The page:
At home, Henry and Davy (Roche) have reported that she’s a wonderful jumper but she seemed to have a nasty overreach when she came back in there so that might have had something to do with it. We’ll get her checked out and see.”

The Adare Manor Opportunity Handicap Hurdle had a clear-cut winner in Cadatharla, who seemed to be attractively handicapped off a mark of 109 prior to the race and that’s how it panned out.

The J.P. McManus-owned five-year-old stuck out in parade ring beforehand, he’s a big and tall horse, and he travelled well in mid division for Aidan Kelly throughout. As they came into the straight, it was clear he was travelling much better than anything else but he slight scare when he fluffed at the last.

Kelly got him going then and he picked up nicely to go five and a half lengths clear from the long-time leader Justicialism in second.

Earlier the Edward O’Grady-trained Shakeytry took the Race And Stay Handicap Chase over two miles.

The 11-year-old was backed from 4/1 into 3/1 on course and provided Glebeland Farm Partnership with a fourth win.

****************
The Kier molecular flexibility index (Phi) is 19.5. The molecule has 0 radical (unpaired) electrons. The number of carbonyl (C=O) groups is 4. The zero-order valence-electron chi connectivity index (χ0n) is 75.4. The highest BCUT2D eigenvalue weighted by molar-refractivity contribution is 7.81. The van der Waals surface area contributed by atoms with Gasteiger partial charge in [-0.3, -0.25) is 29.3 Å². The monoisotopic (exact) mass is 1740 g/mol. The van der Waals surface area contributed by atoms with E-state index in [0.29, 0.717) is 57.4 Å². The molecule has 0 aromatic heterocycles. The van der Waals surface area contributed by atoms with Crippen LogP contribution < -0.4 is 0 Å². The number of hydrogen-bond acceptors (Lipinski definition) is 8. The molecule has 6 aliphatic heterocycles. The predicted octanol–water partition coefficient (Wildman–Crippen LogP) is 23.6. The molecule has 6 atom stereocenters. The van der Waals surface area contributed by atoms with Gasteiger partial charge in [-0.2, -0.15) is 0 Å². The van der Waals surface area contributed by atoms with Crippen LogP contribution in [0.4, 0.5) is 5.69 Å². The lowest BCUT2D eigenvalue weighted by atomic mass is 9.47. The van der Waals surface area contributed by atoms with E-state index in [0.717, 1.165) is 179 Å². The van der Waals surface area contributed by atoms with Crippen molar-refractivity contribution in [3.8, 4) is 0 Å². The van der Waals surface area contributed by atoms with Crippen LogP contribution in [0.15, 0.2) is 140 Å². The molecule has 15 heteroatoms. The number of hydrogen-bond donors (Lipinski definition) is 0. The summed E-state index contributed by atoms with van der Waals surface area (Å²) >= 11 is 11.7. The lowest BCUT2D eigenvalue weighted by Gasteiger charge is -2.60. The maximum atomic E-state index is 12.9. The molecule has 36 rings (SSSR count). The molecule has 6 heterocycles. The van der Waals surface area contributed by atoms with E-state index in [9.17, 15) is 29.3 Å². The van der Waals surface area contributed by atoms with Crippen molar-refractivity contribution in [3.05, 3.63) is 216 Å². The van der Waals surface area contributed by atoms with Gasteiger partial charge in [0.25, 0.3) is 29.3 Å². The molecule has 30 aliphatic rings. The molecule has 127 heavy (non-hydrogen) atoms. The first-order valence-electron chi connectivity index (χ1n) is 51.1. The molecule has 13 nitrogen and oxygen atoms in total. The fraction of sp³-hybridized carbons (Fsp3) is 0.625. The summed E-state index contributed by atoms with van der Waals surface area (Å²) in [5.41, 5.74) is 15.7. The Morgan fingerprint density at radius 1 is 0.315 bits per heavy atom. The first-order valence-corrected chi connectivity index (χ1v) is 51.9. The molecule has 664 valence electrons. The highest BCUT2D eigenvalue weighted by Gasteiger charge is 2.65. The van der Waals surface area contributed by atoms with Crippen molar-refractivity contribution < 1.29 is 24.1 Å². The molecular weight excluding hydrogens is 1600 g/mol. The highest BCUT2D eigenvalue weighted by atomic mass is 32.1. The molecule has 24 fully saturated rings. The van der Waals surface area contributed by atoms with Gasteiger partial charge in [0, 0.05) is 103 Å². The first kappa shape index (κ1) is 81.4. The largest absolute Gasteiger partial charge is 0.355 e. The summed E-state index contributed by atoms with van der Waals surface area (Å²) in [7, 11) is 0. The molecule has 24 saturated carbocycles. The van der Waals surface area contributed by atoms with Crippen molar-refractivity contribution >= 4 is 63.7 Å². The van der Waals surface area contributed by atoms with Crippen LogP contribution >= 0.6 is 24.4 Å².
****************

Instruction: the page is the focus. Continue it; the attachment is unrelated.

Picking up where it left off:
Ridden by Phillip Enright, Shakeytry travelled in behind the front-running Indiana Jones, and jumped the second last alongside that rival before assuming the lead and kicking on to win by eight lengths from Kildorrery.

The owner partnership is made up of Michael Lowry and Martin ‘Shakey’ Troy who has been working with O’Grady for 45 years.

Mastersons Appreciate their big day in the sun

ON a red-letter day for the Masterson family, their Appreciate It made it two from two over fences in the two-mile Rathmore Stud Irish EBF Novice Chase but sadly the race was marred by a fatal injury sustained by Top Bandit, who fell heavily at the sixth fence, in an incident which also saw Jack Kennedy suffer a fractured led

Kennedy was taken to Tallaght Hospital for further assessment and his injury was confirmed on Monday. He was due to see a surgeon again during the week.